Preparing to support some workers going on strike last month, Courtney John, a parks and recreation worker in the Minneapolis area, designed her picket line closet. On it was an image of a chunky, ginger-haired fellow who has become one of organized labor’s biggest cheerleaders.
He isn’t a member of any union himself. Technically, he can’t be. He’s a cat.
The US is seeing a renewed interest in labor activism at corporations small and large, including recent union votes at Starbucks Corp.
and Amazon.com Inc..
More activity also means more goofy mascots.
Jorts, the fluffy, pro-labor orange tabby, has graced picket signs after recently achieving internet fame.
“I would definitely consider him an icon of the labor movement,” says Ms. John, 34 years old.
An employee brought a live chicken in a cage, with a sign reading “We Work For Chicken Feed” to a labor rally last week in Minnesota, says Matt Lelou, president of a union there. “People took turns rolling him around the rally,” he says of the fowl. “He was hanging out in his cage, pecking and doing whatever chickens do.”
Last July, the National Labor Relations Board ruled 3-1 that a union had the right to display a “12-foot inflatable rat with red eyes, fangs, and claws (‘Scabby the Rat’)” targeting an employer near the public entrance to a trade show. An RV-components company had filed the complaint.
The dissenting NLRB member wrote that “the rat in particular, a dominating physical presence, plainly created a symbolic confrontation.”
An enormous inflatable rat popped up on the campus of Truman State University in Kirksville, Mo., in December when a group of maintenance and custodial workers protested.
“It was a little odd,” says Travis Miles, a university spokesman. “I was surprised by how tall it was.”
Nevertheless, he says, “On a college campus, there’s always weird things going on.”
Union organizers in Chicago helped popularize “Scabby the Rat” decades ago, and the scowling, gray blowup rodents draw attention to companies being picked. An Illinois company, Big Sky Balloons & Searchlights, says in its “Rats Brochure” that the rodents are available from “6′ to 25′ tall!” and suggests you “Order your rat today!” (The company also touts “Our new Corporate Fat Cat” and “Our new Corporate Greedy Pig” inflatables.)
More than 200 of Starbucks’s 9,000 US corporate stores have petitioned for union elections since last year. Amazon employees at another warehouse in New York are set to vote this week on whether to unionize. Jorts the cat has weighed in on Twitter at unionization pushes at both companies. Starbucks and Amazon didn’t return requests for comment.
Restaurant workers, teachers, university instructors, grocery workers and others have also staged walkouts and strikes.
In the past year or so, “groups just starting to get formed—grad students, musicians—they don’t have a rat. They’ll call and say ‘Hey, do you guys have a rat?’ ” says Ed Maher, spokesman for the International Union of Operating Engineers, Local 150 in Illinois. “Our answer is always, ‘Yeah, we have a rat.’ ”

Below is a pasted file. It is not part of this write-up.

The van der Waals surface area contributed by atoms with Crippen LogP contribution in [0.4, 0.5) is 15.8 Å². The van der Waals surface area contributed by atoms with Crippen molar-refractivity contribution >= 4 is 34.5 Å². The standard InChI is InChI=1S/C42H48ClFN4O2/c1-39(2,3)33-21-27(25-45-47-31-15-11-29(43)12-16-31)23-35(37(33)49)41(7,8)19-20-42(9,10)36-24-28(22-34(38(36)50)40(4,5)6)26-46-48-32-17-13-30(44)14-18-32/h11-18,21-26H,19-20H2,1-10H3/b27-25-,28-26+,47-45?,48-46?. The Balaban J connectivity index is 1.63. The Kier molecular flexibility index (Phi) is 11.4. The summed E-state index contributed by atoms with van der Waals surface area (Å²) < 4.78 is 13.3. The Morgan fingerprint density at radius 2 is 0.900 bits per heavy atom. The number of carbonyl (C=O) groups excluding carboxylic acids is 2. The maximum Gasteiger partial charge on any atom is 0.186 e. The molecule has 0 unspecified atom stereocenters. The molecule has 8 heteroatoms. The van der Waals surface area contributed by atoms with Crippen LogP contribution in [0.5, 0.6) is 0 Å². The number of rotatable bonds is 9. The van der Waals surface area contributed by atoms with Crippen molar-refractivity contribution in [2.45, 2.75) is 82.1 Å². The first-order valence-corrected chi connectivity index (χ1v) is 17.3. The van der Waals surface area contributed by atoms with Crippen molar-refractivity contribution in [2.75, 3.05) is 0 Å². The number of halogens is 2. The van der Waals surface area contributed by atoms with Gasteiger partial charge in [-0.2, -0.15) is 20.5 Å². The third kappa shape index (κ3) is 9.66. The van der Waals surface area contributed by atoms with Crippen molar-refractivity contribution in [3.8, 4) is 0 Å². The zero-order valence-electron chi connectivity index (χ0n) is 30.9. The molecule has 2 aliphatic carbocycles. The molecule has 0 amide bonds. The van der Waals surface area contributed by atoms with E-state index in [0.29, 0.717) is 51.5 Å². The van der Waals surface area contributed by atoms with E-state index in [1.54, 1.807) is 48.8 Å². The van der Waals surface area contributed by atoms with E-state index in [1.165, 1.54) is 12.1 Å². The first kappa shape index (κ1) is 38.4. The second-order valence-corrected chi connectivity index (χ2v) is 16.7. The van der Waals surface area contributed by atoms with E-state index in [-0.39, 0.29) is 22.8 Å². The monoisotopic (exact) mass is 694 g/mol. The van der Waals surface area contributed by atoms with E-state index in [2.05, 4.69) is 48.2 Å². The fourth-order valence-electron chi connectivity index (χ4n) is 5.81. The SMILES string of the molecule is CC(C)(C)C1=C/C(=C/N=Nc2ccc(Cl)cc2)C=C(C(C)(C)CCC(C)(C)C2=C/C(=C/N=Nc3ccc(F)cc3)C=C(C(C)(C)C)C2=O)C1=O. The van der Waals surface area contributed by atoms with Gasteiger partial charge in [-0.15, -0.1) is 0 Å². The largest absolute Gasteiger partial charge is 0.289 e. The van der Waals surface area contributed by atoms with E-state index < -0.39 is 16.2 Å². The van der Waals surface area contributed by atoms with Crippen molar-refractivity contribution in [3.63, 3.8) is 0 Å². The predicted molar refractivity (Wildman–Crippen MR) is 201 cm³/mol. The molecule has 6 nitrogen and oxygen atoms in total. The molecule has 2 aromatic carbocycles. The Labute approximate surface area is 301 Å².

To meet new mascot needs, the Chicago Federation of Labor got a large inflatable loaner Scabby two months ago and will “be adding another rat to the fleet,” says President Bob Reiter. The federation has about 300 affiliated unions.
“He was double booked this week, but we were able to navigate it,” Mr. Reiter says.
Hollywood assistants have used Instagram stories to organize a labor walkout. And last October, some employees at the Hooters restaurant chain went on TikTok calling new uniform shorts too short.
The brief publicity got their boss’s attention.
Hooters soon put out a statement, clarifying that the shorts were optional.
“Our Hooters Girls are providing input at every stage,” said the October statement.
The world-wide web first heard about Jorts in December, when a Reddit user posted about cats at a place where the person worked, felines named Jorts and Jean. Jorts, the poster said, was the dim one, struggling to open doors. The post garnered huge interest on social media and was retweeted thousands of times, with Jorts becoming something of a relatable underdog (or cat).
That same month, a new Twitter account appeared–@JortsTheCat–and, it turned out, Jorts was a union cat, frequently posting in support of workers actions. “2022 has already blessed the labor movement with a new icon,” a blog devoted to unions said in February. “Yes, it’s time to talk about Jorts.”
Jorts now has more than 178,000 Twitter followers-more than labor union giant the AFL-CIO.
“Let’s rest up for more winning,” the cat tweeted in early April, around the time it was announced that Amazon workers at a warehouse on Staten Island voted in favor of unionizing. The cat urged the public to attend a labor rally at a Pittsburgh Starbucks, inspired Jorts signs, and trolled California’s Democratic governor.
While there is presumably a human behind the online presence (what cat would stay awake long enough to send all those tweets?), Sara Nelson, the international president of the Association of Flight Attendants-CWA, AFL-CIO, believes it’s key that people think Jorts is a feline.
“Jorts just has to remain Jorts the cat,” Ms. Nelson says. “The second that we start trying to assign a human to Jorts all the magic will fall apart.”
In an interview via direct messages through his Twitter account, Jorts declined to reveal his real identity and stayed in character as a cat.
“We are worker cats, so we stand in solidarity, even though nobody has figured out how to really exploit the labor of cats,” Jorts said. He claims to send out his own tweets with his toe beans, or the small pads of skin on the bottom of cats’ paws.